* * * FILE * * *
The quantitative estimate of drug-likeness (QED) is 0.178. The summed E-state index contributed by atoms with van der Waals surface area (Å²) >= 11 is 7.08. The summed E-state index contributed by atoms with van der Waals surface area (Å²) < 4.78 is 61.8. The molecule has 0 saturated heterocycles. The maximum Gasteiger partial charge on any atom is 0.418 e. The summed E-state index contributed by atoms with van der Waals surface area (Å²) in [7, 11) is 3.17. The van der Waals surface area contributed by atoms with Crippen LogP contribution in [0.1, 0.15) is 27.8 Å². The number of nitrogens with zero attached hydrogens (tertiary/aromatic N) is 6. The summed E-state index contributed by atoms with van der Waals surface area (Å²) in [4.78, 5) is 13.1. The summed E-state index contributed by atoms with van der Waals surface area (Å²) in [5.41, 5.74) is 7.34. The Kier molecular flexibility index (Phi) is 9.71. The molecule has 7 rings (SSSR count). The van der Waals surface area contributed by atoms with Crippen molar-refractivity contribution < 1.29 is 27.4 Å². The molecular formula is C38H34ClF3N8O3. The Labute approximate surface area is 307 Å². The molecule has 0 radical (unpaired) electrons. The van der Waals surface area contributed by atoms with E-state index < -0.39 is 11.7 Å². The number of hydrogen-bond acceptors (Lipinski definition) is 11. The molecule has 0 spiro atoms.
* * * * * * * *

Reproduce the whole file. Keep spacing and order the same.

The quantitative estimate of drug-likeness (QED) is 0.178. The summed E-state index contributed by atoms with van der Waals surface area (Å²) >= 11 is 7.08. The summed E-state index contributed by atoms with van der Waals surface area (Å²) < 4.78 is 61.8. The molecule has 0 saturated heterocycles. The maximum Gasteiger partial charge on any atom is 0.418 e. The summed E-state index contributed by atoms with van der Waals surface area (Å²) in [7, 11) is 3.17. The van der Waals surface area contributed by atoms with Crippen LogP contribution in [0.1, 0.15) is 27.8 Å². The number of nitrogens with zero attached hydrogens (tertiary/aromatic N) is 6. The summed E-state index contributed by atoms with van der Waals surface area (Å²) in [4.78, 5) is 13.1. The summed E-state index contributed by atoms with van der Waals surface area (Å²) in [5.41, 5.74) is 7.34. The Kier molecular flexibility index (Phi) is 9.71. The molecule has 7 rings (SSSR count). The van der Waals surface area contributed by atoms with Crippen molar-refractivity contribution < 1.29 is 27.4 Å². The molecular formula is C38H34ClF3N8O3. The Labute approximate surface area is 307 Å². The molecule has 0 radical (unpaired) electrons. The van der Waals surface area contributed by atoms with E-state index < -0.39 is 11.7 Å². The number of hydrogen-bond acceptors (Lipinski definition) is 11. The molecule has 0 spiro atoms.